by Mackenzie Jarreau
When I think of being a nurse, I feel like it was something that I was born to do. I am a third generation nurse, following in my grandmother, mother and sister’s footsteps. Nursing is a true passion and I couldn’t imagine doing or being anything else.
During nursing school, I was always asked if I was going to be an ICU nurse like my mom or an OR nurse like my sister – but I felt it was important to be my own “kind of nurse.” When I stumbled upon the maternal/perinatal aspect of nursing, I knew it was the perfect fit for me.
After being a nurse on a labor/delivery unit, I realized I was drawn to the high risk patient population. I enjoyed sitting with patients, learning about them and their complications and, most importantly, being there for them in the face of uncertainty or tragedy.
I gave birth to my son at Woman’s Hospital in October of 2019 and just two days later, while still a patient, I interviewed for a position on the High Risk Unit (HRU). I can’t help but laugh when I remember Crystal Martin, HRU manager, called me for the interview and asked me if I knew where Woman’s was located. I was actually talking to her from a hospital bed in their mother/baby unit on the 4th floor!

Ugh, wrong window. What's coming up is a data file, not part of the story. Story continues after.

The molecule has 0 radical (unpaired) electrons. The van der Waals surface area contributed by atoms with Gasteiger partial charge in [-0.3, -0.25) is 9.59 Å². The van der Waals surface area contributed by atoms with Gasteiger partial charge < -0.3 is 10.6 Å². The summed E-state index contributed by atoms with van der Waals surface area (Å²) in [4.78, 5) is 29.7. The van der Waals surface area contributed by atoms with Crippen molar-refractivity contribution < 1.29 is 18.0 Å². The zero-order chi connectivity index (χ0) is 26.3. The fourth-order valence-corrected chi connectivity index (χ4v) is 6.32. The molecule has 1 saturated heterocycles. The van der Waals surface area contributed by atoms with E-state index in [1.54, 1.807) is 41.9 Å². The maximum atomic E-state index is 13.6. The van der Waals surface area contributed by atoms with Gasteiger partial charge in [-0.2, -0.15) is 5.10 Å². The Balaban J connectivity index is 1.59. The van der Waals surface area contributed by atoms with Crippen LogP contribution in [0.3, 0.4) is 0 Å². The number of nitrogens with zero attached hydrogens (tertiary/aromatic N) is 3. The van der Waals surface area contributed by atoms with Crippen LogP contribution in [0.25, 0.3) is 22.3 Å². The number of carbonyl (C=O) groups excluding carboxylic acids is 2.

Needless to say, I gladly accepted the life-changing interview and walked back into the hospital five days after giving birth to interview for a new journey. I was given the wonderful opportunity to join the HRU staff and have been blessed with a group of women I consider family ever since.
Being on the High Risk Unit is like being with your sisters.
Together, we celebrate milestones, births, deaths, victories and tragedies. We know more about one another and spend more time with one another than we do our own families. Every day is not a happy day to be a HRU nurse. We often get patients who are going through something traumatic or scary, but I am blessed to be able to work in such a special area with such a great group of people.
If I make just the slightest difference in my patients’ or my co-workers’ lives, then I feel I have done what I have been called to do.
I am truly so lucky to love what I do and love the people I do it with in such a wonderful place like Woman’s Hospital.
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